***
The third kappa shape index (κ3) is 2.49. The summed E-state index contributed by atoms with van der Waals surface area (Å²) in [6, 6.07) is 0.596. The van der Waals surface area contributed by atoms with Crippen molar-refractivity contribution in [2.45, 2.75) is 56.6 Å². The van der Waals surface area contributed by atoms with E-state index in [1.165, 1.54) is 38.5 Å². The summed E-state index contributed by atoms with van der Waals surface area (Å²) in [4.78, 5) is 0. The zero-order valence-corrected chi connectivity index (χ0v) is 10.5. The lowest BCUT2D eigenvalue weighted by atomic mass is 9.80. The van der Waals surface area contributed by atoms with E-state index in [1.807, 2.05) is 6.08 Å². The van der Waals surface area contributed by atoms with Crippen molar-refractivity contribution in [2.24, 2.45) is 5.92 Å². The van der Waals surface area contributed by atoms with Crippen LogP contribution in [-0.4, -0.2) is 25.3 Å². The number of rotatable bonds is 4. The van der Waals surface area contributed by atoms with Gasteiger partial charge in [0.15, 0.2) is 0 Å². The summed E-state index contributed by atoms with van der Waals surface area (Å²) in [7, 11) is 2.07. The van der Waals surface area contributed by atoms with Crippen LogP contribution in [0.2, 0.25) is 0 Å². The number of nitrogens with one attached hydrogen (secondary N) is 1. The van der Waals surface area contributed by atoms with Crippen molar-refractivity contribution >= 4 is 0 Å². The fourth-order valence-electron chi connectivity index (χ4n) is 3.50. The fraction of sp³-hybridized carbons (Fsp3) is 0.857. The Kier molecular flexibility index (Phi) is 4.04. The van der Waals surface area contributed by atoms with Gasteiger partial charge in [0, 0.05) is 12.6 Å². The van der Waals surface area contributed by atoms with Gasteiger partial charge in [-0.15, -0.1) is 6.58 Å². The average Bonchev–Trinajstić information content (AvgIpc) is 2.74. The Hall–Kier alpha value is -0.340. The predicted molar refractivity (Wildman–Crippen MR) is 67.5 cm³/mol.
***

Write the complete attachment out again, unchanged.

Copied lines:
The third kappa shape index (κ3) is 2.49. The summed E-state index contributed by atoms with van der Waals surface area (Å²) in [6, 6.07) is 0.596. The van der Waals surface area contributed by atoms with Crippen molar-refractivity contribution in [2.45, 2.75) is 56.6 Å². The van der Waals surface area contributed by atoms with E-state index in [1.165, 1.54) is 38.5 Å². The summed E-state index contributed by atoms with van der Waals surface area (Å²) in [4.78, 5) is 0. The zero-order valence-corrected chi connectivity index (χ0v) is 10.5. The lowest BCUT2D eigenvalue weighted by atomic mass is 9.80. The van der Waals surface area contributed by atoms with E-state index in [1.807, 2.05) is 6.08 Å². The van der Waals surface area contributed by atoms with Crippen molar-refractivity contribution in [2.24, 2.45) is 5.92 Å². The van der Waals surface area contributed by atoms with Crippen LogP contribution in [-0.4, -0.2) is 25.3 Å². The number of rotatable bonds is 4. The van der Waals surface area contributed by atoms with Gasteiger partial charge in [0.15, 0.2) is 0 Å². The summed E-state index contributed by atoms with van der Waals surface area (Å²) in [7, 11) is 2.07. The van der Waals surface area contributed by atoms with Crippen LogP contribution in [0.2, 0.25) is 0 Å². The number of nitrogens with one attached hydrogen (secondary N) is 1. The van der Waals surface area contributed by atoms with Crippen molar-refractivity contribution >= 4 is 0 Å². The fourth-order valence-electron chi connectivity index (χ4n) is 3.50. The fraction of sp³-hybridized carbons (Fsp3) is 0.857. The Kier molecular flexibility index (Phi) is 4.04. The van der Waals surface area contributed by atoms with Gasteiger partial charge in [0, 0.05) is 12.6 Å². The van der Waals surface area contributed by atoms with Gasteiger partial charge in [-0.15, -0.1) is 6.58 Å². The average Bonchev–Trinajstić information content (AvgIpc) is 2.74. The Hall–Kier alpha value is -0.340. The predicted molar refractivity (Wildman–Crippen MR) is 67.5 cm³/mol.